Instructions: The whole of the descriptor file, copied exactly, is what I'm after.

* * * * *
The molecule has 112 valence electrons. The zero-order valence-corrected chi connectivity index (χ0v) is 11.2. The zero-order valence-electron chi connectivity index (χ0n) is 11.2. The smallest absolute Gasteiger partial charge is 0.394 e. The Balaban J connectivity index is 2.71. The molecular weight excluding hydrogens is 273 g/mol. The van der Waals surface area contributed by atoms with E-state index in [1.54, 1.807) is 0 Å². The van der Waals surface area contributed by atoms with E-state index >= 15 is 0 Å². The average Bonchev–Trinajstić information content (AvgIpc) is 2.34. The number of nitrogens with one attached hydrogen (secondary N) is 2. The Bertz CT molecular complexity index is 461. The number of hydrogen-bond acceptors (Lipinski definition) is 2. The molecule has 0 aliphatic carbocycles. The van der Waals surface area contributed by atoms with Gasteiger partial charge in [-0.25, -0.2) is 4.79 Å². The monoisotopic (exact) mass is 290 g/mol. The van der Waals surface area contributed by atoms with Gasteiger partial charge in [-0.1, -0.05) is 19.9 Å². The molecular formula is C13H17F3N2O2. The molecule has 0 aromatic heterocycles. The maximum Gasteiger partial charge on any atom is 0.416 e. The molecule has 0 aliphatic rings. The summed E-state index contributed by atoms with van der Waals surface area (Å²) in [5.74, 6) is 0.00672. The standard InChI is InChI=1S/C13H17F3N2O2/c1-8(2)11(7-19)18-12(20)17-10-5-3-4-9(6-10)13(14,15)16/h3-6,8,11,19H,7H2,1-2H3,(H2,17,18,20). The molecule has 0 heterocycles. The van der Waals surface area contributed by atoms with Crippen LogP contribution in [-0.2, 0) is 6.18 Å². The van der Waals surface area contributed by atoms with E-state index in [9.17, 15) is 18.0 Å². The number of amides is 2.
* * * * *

The molecule has 112 valence electrons. The zero-order valence-corrected chi connectivity index (χ0v) is 11.2. The zero-order valence-electron chi connectivity index (χ0n) is 11.2. The smallest absolute Gasteiger partial charge is 0.394 e. The Balaban J connectivity index is 2.71. The molecular weight excluding hydrogens is 273 g/mol. The van der Waals surface area contributed by atoms with E-state index in [1.54, 1.807) is 0 Å². The van der Waals surface area contributed by atoms with E-state index >= 15 is 0 Å². The average Bonchev–Trinajstić information content (AvgIpc) is 2.34. The number of nitrogens with one attached hydrogen (secondary N) is 2. The Bertz CT molecular complexity index is 461. The number of hydrogen-bond acceptors (Lipinski definition) is 2. The molecule has 0 aliphatic carbocycles. The van der Waals surface area contributed by atoms with Gasteiger partial charge in [-0.25, -0.2) is 4.79 Å². The monoisotopic (exact) mass is 290 g/mol. The van der Waals surface area contributed by atoms with Gasteiger partial charge in [-0.1, -0.05) is 19.9 Å². The molecular formula is C13H17F3N2O2. The molecule has 0 aromatic heterocycles. The maximum Gasteiger partial charge on any atom is 0.416 e. The molecule has 0 aliphatic rings. The summed E-state index contributed by atoms with van der Waals surface area (Å²) in [5.74, 6) is 0.00672. The standard InChI is InChI=1S/C13H17F3N2O2/c1-8(2)11(7-19)18-12(20)17-10-5-3-4-9(6-10)13(14,15)16/h3-6,8,11,19H,7H2,1-2H3,(H2,17,18,20). The molecule has 0 heterocycles. The van der Waals surface area contributed by atoms with Crippen LogP contribution in [-0.2, 0) is 6.18 Å². The van der Waals surface area contributed by atoms with E-state index in [9.17, 15) is 18.0 Å². The number of amides is 2.